So how am I doing?

I’ve sent 110 queries, and have received (so far) sixty rejections or “no response”.

So, in a word, lousy.

What does all this mean? I’m not sure. When you’re a writer (or a bookseller) you hear countless stories about the number of rejections famous authors got. You hear that you need to be stubborn, to be patient, and to keep writing. You hear that it just takes your book to resonate with one agent–the right agent–to get an offer of representation.

But the process is an awful one for a writer’s state of mind. You send out five or ten queries a week and just want a response. You figure, how hard is it to read through a three or four paragraph query and give it a yes or no. It should be easy, right? But it’s not that easy, and you have to wait four to eight weeks, sometimes even twelve weeks, before you can go through your list and cross off yet another name that never responded. And with each crossed line, you ask yourself again and again, “Why am I even bothering?” You begin to think about alternatives, which these days really starts and ends with self-publishing on Kindle and Smashwords. You think that you’re own writing is not good enough, or perhaps is t good enough isn’t a strong enough statement. Perhaps your writing downright sucks. Even when you’ve put forth the best effort you possibly can, even with the help of a professional editor who made it even better than you thought it could be, you start to feel that nothing you try will ever be good enough for someone to pick up. As one blogger I read once put it, you eat your head.

That’s where I am right now. No, this is not a plea for pity, all writers who submit end up here. I’m just commenting on state of mind. For now I’m stuck in limbo, waiting. I still have nearly fifty queries outstanding, and the right agent may still come along and say “I’ve been waiting for this book for my whole career.” In the meantime, I continue to try and write, picking away at things that I can’t quite get my head or heart around. But that’s what you do if you want to be a writer. You keep writing.

Keep writing.


Book Review: “Made To Kill” by Adam Christopher

81ufyzQWMuLMade To Kill” is a book by Adam Christopher that I really wanted to enjoy. Like, *really* wanted to enjoy.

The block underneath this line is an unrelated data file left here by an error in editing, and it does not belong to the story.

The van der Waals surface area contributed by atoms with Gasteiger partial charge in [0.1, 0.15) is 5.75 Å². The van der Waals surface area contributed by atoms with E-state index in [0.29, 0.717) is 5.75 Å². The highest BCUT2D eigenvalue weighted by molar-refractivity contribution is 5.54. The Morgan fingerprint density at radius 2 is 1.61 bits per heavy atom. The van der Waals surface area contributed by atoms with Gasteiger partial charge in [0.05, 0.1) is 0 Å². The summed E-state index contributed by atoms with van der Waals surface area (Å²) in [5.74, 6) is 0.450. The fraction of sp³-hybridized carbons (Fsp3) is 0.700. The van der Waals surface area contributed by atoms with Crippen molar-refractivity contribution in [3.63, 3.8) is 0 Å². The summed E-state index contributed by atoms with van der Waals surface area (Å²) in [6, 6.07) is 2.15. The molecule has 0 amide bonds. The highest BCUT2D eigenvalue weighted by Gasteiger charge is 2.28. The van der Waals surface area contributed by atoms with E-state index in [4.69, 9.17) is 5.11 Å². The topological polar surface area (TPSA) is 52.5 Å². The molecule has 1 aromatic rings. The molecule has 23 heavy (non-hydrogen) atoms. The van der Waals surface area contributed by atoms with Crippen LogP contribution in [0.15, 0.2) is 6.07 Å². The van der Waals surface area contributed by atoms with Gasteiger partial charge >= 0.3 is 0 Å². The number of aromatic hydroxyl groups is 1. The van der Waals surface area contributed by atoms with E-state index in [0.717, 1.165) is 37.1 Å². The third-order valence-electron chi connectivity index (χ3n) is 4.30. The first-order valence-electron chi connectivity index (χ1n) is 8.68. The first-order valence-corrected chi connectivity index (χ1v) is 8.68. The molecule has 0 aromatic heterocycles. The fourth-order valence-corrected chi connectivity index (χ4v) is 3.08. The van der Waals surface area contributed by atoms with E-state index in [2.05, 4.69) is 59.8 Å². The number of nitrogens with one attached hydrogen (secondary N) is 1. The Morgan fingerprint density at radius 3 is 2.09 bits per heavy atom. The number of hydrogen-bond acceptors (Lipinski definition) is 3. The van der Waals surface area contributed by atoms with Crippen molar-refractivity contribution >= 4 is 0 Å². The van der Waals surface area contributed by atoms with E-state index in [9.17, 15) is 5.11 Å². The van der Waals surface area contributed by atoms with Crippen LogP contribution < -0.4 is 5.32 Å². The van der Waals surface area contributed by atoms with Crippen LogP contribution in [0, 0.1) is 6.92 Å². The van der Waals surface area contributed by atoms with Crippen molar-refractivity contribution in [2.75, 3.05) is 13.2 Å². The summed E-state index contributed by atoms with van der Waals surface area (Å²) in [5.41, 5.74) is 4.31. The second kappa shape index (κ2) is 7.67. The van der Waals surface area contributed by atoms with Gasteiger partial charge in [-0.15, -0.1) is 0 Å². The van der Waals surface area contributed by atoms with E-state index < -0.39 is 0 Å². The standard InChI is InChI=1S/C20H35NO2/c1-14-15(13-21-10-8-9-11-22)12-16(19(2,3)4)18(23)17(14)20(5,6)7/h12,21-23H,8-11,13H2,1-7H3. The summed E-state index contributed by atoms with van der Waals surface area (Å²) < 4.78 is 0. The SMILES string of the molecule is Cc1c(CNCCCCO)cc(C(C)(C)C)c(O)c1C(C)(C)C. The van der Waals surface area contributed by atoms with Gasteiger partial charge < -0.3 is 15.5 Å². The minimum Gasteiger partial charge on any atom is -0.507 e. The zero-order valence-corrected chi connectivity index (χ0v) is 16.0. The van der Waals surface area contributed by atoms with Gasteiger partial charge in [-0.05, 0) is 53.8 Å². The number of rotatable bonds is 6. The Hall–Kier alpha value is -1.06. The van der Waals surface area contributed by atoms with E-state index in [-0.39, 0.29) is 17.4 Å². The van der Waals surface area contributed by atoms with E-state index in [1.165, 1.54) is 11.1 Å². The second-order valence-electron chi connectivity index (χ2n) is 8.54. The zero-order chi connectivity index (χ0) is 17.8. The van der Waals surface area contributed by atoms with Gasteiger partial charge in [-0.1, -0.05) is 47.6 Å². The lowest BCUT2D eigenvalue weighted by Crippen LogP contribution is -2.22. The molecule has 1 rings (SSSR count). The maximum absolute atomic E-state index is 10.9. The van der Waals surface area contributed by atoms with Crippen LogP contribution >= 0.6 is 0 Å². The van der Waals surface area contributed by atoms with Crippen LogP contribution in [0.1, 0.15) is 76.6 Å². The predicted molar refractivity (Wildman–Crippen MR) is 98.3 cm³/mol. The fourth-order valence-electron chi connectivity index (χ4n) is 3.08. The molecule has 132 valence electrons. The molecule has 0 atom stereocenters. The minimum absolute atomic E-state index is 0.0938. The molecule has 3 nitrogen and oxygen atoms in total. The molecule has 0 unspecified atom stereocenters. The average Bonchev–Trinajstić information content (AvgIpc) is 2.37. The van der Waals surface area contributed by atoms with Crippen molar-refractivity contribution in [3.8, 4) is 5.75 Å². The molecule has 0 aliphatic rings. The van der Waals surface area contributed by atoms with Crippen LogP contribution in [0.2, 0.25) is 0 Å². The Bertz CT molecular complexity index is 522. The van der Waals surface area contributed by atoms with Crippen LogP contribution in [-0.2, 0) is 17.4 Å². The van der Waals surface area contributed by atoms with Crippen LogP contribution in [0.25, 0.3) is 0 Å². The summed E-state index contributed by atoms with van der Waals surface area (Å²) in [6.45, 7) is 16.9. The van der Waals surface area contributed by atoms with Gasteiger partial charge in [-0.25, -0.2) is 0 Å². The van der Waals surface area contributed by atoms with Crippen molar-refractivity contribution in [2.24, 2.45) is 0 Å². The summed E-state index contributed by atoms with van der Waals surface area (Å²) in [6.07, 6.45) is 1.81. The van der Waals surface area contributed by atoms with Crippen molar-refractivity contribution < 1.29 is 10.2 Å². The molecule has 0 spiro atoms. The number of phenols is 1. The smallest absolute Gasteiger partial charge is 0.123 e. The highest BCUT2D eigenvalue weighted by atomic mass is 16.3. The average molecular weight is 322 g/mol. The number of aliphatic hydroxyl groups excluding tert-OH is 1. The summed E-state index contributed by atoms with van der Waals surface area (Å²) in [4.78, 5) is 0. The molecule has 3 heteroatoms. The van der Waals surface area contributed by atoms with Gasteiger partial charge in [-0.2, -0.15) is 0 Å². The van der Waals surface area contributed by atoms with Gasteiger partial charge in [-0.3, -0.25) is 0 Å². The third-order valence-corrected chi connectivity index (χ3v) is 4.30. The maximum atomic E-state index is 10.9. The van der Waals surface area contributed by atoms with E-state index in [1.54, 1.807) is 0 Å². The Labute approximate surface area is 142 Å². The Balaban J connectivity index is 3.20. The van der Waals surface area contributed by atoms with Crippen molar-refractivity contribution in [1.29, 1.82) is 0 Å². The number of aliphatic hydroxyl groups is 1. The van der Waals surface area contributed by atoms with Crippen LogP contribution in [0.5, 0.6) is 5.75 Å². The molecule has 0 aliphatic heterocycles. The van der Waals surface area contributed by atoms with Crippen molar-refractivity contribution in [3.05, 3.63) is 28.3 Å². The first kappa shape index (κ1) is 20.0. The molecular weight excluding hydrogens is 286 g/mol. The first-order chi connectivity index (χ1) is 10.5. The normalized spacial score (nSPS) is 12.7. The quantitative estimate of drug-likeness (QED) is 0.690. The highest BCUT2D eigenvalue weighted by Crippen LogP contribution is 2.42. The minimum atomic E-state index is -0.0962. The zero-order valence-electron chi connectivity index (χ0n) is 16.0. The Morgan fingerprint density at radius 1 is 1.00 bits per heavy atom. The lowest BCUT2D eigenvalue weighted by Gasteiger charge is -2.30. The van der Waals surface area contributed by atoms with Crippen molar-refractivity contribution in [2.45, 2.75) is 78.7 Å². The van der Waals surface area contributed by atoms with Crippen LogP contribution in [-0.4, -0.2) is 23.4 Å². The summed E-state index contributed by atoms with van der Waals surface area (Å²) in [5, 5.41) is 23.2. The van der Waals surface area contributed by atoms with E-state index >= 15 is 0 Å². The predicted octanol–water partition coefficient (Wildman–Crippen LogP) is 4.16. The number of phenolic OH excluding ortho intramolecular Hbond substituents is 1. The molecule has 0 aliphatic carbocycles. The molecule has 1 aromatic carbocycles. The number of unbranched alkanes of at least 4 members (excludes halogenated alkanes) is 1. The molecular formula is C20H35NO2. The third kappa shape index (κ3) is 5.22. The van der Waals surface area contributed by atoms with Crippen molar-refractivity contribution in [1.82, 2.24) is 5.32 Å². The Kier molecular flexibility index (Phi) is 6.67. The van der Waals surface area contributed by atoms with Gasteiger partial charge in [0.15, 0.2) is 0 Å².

Alas, I couldn’t even finish it.

There have been a lot of reviews for this book that praise it lavishly for marrying two genres into one good, old-fashioned, B-movie pulp fiction novel. Which is exactly what Christopher is going for in “Made To Kill”. The concept is deceptively simple: What if Raymond Chandler had written science-fiction? It’s an interesting thought, considering how notoriously down on the genre of science fiction Chandler was. In 1953, Chandler sent off a really fantastic letter to his agent regarding science fiction. It’s too fun not to include, so here it is below:

(Source: Selected Letters of Raymond Chandler)

6005 Camino de la Costa
La Jolla, California

Mar 14 1953

Dear Swanie:

Playback is getting a bit tired. I have 36,000 words of doodling and not yet a stiff. That is terrible. I am suffering from a very uncommon disease called (by me) atrophy of the inventive powers. I can write like a streak but I bore myself. That being so, I could hardly fail to bore others worse. I can’t help thinking of that beautiful piece of Sid Perelman’s entitled “I’m Sorry I Made Me Cry.”

Did you ever read what they call Science Fiction? It’s a scream. It is written like this: “I checked out with K19 on Aldabaran III, and stepped out through the crummalite hatch on my 22 Model Sirus Hardtop. I cocked the timejector in secondary and waded through the bright blue manda grass. My breath froze into pink pretzels. I flicked on the heat bars and the Brylls ran swiftly on five legs using their other two to send out crylon vibrations. The pressure was almost unbearable, but I caught the range on my wrist computer through the transparent cysicites. I pressed the trigger. The thin violet glow was icecold against the rust-colored mountains. The Brylls shrank to half an inch long and I worked fast stepping on them with the poltex. But it wasn’t enough. The sudden brightness swung me around and the Fourth Moon had already risen. I had exactly four seconds to hot up the disintegrator and Google had told me it wasn’t enough. He was right.”